Carrying Radioactive Wastes, Oil Tankers
  • Zero Pollution Standards
  • Various Ways To Establish, E.G.
  • Historic Waters
  • Straight Baselines Around a Deeply Indented
    Coastline or a Fringe of Islands in the Immediate
    Vicinity of the Coast
  • Exactly Which Arctic Water May Be Validly Claimed
    as Internal Has Been Contentious, E.G.
  • Canadas Enclosure of Its Arctic Archipelago with
    Straight Baselines Effective January 1, 1986
  • USA and Other States Protested

5
(No Transcript)
6
  • Territorial Sea
  • 12 Nautical Mile Zone
  • Coastal States Have Sovereignty But Subject to
    Right of Innocent Passage of Foreign Ships
  • Coastal State Cannot Unilaterally Impose Design,
    Construction, Crewing or Equipment Standards
  • Coastal State Can Designate Sea Lanes and Traffic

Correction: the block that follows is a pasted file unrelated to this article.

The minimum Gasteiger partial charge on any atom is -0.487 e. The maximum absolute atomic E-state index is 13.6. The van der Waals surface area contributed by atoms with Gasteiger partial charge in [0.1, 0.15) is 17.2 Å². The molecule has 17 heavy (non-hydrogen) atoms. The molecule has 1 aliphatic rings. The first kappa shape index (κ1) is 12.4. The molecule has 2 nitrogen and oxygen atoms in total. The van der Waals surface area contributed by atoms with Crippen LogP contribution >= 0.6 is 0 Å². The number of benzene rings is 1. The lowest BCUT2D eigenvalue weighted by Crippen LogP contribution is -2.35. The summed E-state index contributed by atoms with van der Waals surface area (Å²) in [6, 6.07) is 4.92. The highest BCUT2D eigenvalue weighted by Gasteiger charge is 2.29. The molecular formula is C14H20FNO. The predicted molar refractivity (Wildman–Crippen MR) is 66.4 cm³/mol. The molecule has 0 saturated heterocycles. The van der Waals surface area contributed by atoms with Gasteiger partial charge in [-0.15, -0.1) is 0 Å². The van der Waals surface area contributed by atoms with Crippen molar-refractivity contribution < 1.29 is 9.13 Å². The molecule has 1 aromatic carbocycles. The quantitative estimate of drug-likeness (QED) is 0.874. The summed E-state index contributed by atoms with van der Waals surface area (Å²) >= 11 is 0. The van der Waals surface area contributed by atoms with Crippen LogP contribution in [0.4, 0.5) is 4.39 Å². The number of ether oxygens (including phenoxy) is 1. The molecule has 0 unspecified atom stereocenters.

Separation Schemes, Particularly for Ships
    Carrying Hazardous Cargoes
  • Some Tensions Over How Far a Coastal State Can
    Control Transits of Foreign Ships, E.G.
  • Imposing More Stringent Pollution Standards Than
    Those in the Global MARPOL 73/78 Convention
  • Requiring Notice/Authorization for Ships Carrying
    Hazardous or Noxious Substances

7
  • Contiguous Zone
  • 12 N.M. Contiguous Zone to the Territorial Sea
    (up to a Seaward Limit of 24 N.M.)
  • Coastal State Has Jurisdiction To Prevent
    Infringement of Its Customs, Immigration and
    Sanitary Laws
  • Exclusive Economic Zone (EEZ)
  • 200 N.M. Zone Measured from Territorial Sea
    Baselines
  • Coastal State May Only Adopt Pollution
    Prevention/Control Laws Applicable to Foreign
    Ships If in Conformity with Global
    Rules/Standards Adopted through IMO
  • Coastal State Has Very Limited Enforcement
    Powers, E.G.
  • Actual Arrest and Detention of a Foreign Vessel
    Only Allowed If a Violation Causes Major Damage
    or a Threat of Major Damage to the Coastline or
    Marine Resources
  • Only Monetary Penalties May Be Imposed

8
  • Continental Shelf
  • All Five Arctic Coastal States Have Extended
    Continental Shelf Claims Beyond 200 N.M. (Russian
    Federation and Norway Have Already Made
    Submission to Commission on the Limits of the
    Continental Shelf)